Some innovative inventors have come up with a range of gadgets to create a more intelligent lifestyle -- from a temperature-driven sleep sensor to a device that combines GPS and other sensors to monitor aspects of an automobile.
Spurred by the Smarter Life Challenge from the element14 design engineer community, 17 competitors used the Cypress PSoC 4 Pioneer Kit to create technologies that can enhance the home, automobile, and office environments of the future.
Dianne Kibbey, element14's global head of community, said in a press release that, even though home automation is poised to grow significantly in the next few years, the field of devices for it needs a kick start, which the competition aimed to provide.
The field of home automation has not significantly progressed in the last 60-plus years. For example, a toaster still requires manual programming and can still burn your bread. Washing machines aren't automated and won't detect things like color bleeds or fabric type. We have finalists in locations that span the globe, and we're excited to see how they use single-chip systems to improve their -- and potentially others' -- lives.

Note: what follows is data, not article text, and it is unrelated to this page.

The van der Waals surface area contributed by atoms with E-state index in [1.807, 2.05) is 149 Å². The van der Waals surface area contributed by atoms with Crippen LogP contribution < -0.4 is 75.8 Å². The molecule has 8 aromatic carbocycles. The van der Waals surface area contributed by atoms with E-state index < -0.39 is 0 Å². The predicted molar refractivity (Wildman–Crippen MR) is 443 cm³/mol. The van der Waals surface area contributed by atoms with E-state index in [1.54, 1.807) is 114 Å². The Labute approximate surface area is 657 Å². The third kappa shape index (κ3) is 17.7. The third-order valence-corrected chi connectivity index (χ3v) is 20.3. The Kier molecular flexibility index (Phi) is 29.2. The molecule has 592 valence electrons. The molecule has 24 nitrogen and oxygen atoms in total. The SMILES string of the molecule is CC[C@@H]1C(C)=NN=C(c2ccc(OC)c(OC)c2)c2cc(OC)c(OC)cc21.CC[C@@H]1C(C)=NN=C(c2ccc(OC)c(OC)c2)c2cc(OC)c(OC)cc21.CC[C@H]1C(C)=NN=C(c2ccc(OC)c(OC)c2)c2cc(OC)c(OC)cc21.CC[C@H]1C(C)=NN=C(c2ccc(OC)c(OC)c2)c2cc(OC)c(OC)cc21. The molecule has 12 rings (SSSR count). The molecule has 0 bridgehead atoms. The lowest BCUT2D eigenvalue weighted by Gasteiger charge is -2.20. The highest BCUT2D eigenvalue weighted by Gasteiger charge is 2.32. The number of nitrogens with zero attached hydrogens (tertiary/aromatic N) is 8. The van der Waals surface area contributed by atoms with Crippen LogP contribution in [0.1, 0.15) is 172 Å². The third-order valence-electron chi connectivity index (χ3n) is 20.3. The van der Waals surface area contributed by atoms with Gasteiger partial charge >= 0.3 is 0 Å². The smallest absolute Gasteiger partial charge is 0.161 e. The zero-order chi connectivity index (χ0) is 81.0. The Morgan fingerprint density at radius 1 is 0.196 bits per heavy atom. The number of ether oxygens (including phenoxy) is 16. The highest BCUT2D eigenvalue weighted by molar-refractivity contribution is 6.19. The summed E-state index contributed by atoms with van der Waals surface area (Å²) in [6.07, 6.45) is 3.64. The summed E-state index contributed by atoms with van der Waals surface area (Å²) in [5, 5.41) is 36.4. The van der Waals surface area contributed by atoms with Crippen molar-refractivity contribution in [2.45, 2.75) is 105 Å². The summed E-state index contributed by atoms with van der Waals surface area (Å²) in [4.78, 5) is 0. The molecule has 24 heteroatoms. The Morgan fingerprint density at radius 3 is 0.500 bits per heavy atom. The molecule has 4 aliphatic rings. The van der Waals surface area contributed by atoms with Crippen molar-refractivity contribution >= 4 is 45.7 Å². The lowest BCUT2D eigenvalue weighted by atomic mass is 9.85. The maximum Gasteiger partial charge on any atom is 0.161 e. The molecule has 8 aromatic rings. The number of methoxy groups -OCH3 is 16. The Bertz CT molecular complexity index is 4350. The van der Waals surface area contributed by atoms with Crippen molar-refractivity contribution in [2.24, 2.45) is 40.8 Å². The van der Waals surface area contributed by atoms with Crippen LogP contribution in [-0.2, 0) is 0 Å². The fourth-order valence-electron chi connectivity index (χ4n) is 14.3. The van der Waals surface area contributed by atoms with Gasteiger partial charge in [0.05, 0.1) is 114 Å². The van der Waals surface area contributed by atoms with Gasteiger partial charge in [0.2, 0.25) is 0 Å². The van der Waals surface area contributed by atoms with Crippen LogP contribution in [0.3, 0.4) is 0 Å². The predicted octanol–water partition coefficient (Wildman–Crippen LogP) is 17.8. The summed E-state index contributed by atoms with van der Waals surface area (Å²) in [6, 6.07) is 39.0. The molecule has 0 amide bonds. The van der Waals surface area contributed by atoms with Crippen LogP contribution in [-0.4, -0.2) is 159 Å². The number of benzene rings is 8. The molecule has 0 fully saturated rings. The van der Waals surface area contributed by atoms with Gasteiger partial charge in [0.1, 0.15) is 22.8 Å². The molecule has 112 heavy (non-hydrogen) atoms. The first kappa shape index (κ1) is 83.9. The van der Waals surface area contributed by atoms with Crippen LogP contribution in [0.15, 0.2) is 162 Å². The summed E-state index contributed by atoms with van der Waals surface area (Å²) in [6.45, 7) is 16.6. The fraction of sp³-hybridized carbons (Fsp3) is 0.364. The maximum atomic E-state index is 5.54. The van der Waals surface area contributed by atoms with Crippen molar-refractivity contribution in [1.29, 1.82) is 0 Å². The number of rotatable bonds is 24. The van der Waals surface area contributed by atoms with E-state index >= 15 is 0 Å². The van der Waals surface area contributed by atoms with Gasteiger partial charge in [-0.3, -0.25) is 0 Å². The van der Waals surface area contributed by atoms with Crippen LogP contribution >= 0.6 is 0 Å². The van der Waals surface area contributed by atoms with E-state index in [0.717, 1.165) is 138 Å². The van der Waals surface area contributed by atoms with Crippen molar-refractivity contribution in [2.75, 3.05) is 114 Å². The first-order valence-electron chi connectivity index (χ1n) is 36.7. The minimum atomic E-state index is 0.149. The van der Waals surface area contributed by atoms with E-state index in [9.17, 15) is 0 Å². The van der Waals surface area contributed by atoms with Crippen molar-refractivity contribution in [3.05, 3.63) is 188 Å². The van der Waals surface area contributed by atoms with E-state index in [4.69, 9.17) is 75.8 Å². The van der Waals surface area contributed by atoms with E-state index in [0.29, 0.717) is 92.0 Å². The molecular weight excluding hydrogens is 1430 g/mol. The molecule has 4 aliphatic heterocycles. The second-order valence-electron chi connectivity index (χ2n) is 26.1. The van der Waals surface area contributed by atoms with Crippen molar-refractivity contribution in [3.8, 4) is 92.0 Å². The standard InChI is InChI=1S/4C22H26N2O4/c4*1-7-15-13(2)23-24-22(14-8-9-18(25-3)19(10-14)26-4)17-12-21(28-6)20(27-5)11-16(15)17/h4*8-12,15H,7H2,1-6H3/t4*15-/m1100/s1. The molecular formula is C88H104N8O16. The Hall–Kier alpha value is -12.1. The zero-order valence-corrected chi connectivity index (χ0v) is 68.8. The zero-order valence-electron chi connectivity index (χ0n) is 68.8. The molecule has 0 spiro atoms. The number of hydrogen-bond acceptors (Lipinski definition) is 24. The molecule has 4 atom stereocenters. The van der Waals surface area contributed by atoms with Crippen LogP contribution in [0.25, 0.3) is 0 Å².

Element14 fosters design innovation through challenges, design tools, and a sharing of ideas among its 200,000 members. The community recently announced three winners for the Smarter Life Challenge.
The grand-prize winner was Douglas Wong with the Henrietta Project, which created a smart thermostat that included a sophisticated user interface and a schedule that could be controlled remotely by applications on a PC or mobile device.
Anthony Kahl from Australia came in second with the Smart Bicycle Light, which will turn on and off when needed and can be controlled by simple taps on its body.
Third-place winner Javier Hernandez from Puerto Rico invented the GeoCar, which combines a number of sensors to monitor the position and other aspects of a car when it is idling or driving.
Click on the photo below to see a slideshow of some of the projects in the competition, including one of the winning designs.
Monte Chan of Australia contributed the Compact Xmas Display to the element14 Smarter Life Challenge. The device used RGB LEDs and laser to build a Christmas lights display.